Notker’s late-tenth-century Alemannic marks an important transition period in the history of the German language. The extant eleventh-century St. Gall copies of his texts are recorded with a fairly consistent spelling, which modern scholars have interpreted to reflect guidelines that Notker imposed on the St. Gall scribes. They include the Anlautgesetz (devoicing initial voiced stops/b d g/following a voiceless consonant and/or a pause and in compounds) and the use of the acute and circumflex accents to mark word and/or sentence stress and vowel length. Notker’s lexicon has also received considerable scholarly attention, owing to the many new words he coined to render into Old High German the highly complex Latin terminology he was translating.
BIBLIOGRAPHY Coleman, Evelyn S. “Bibliographie zu Notker III. von St. Gallen,” in Germanic Studies in Honor of Edward H. Sehrt . Coral Gables, Fl.: University of Miami Press, 1968, pp. 61–76.——. “Bibliographie zu Notker III. von St. Gallen: Zweiter Teil,” in Spectrum medii aevi . Göppingen : Kümmerle , 1983 , pp. 91–110 . De nuptiis Philologiae et Mercurii: Konkordanzen, Wortlisten und Abdruck des Textes nach dem Codex Sangallensis 872 , ed. Evelyn S.Firchow. Hildesheim: Olms, 1999.Ehrismann, Gustav. Geschichte der deutschen Literatur bis zum Ausgang des Mittelalters . Munich: Beck, 1932, pp. 416–458.Hellgardt, Ernst.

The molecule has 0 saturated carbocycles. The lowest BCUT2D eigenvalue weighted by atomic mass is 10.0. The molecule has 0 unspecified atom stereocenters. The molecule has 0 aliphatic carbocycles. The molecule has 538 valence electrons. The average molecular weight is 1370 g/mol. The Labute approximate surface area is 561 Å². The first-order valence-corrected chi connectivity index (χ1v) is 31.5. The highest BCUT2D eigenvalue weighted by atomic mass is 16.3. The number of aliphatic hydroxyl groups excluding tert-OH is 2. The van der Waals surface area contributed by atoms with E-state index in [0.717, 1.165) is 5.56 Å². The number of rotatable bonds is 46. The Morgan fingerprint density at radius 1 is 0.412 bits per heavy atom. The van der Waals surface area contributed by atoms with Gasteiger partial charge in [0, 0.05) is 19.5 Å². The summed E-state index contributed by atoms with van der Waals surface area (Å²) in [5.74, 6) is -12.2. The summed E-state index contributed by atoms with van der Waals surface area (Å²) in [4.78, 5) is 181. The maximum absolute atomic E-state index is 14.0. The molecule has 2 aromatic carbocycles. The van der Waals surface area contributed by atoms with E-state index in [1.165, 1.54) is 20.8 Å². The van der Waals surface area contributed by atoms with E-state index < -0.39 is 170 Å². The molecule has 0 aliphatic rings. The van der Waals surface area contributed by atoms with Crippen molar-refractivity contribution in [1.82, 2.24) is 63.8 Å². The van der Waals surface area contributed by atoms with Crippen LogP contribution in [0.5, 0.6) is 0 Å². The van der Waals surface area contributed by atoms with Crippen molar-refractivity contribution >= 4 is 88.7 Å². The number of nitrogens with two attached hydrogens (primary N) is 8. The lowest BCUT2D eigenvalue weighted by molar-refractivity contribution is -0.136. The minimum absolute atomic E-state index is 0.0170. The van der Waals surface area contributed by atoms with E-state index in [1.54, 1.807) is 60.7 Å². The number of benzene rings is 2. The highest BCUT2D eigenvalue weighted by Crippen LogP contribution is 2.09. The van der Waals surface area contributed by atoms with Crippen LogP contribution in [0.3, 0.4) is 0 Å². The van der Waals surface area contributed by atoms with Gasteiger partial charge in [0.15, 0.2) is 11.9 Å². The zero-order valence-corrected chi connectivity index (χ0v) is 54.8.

“Notker des Deutschen Brief an Bischof Hugo von Sitten,” in Befund und Deutung . Tübingen: Niemeyer, 1979, pp. 169–192.
——. “Notker Teutonicus: Überlegungen zum Stand der Forschung.” Beiträge zur Geschichte der deutschen Sprache und Literatur 108 (1986): 190–205 and 109 (1987): 202–221.King, James, and Petrus Tax, eds. Die Werke Notkers des Deutschen, Altdeutsche Textbibliothek . 10 vols. Tübingen: Niemeyer, 1972–1996.Notker der Deutsche. De interpretatione: Boethius’ Bearbeitung von Aristoteles’ Schrift Peri hermeneias: Konkordanzen, Wortlisten und Abdruck des Textes nach dem Codex Sangallensis 818 , ed. Evelyn S.Firchow. Berlin: de Gruyter, 1995.Notker der Deutsche von St. Gallen. Categoriae : Boethius’ Bearbeitung von Aristoteles’ Schrift Kategoriai : Konkordanzen, Wortlisten und Abdruck der Texte nach den Codices Sangallensis 818 and 825 , ed. Evelyn S.Firchow. Berlin: de Gruyter, 1996.Notker-Wortschatz , eds. Edward H.Sehrt und Wolfram K.Legner. Halle (Saale): Niemeyer, 1955. Sehrt, Edward H. Notker-Glossar . Tübingen: Niemeyer, 1962.The St. Gall Tractate: A Rhetorical Guide to Classroom Syntax , eds. and trans. Anna Grotans and David Porter. Columbia, S.C.: Camden House, 1995.Schröbler, Ingeborg. Notker III. von St. Gallen als Übersetzer und Kommentator von Boethius’ De consolatione Philosophiae . Tübingen: Niemeyer, 1953.Sonderegger, Stefan. Althochdeutsch in St. Gallen . St. Gallen: Ostschweiz, 1970.——. Althochdeutsche Sprache und Literatur , 2d ed. Berlin: de Gruyter, 1987.——. “Notker III. von St. Gallen,” in Die deutsche Literatur des Mittelalters: Verfasserlexikon , vol. 6., 2d ed. Berlin: de Gruyter, 1987, cols. 1212–1236.Tax, Petrus W. “Notker Teutonicus,” in Dictionary of the Middle Ages , vol. 9. New York: Scribner’s, 1987, pp. 188–190.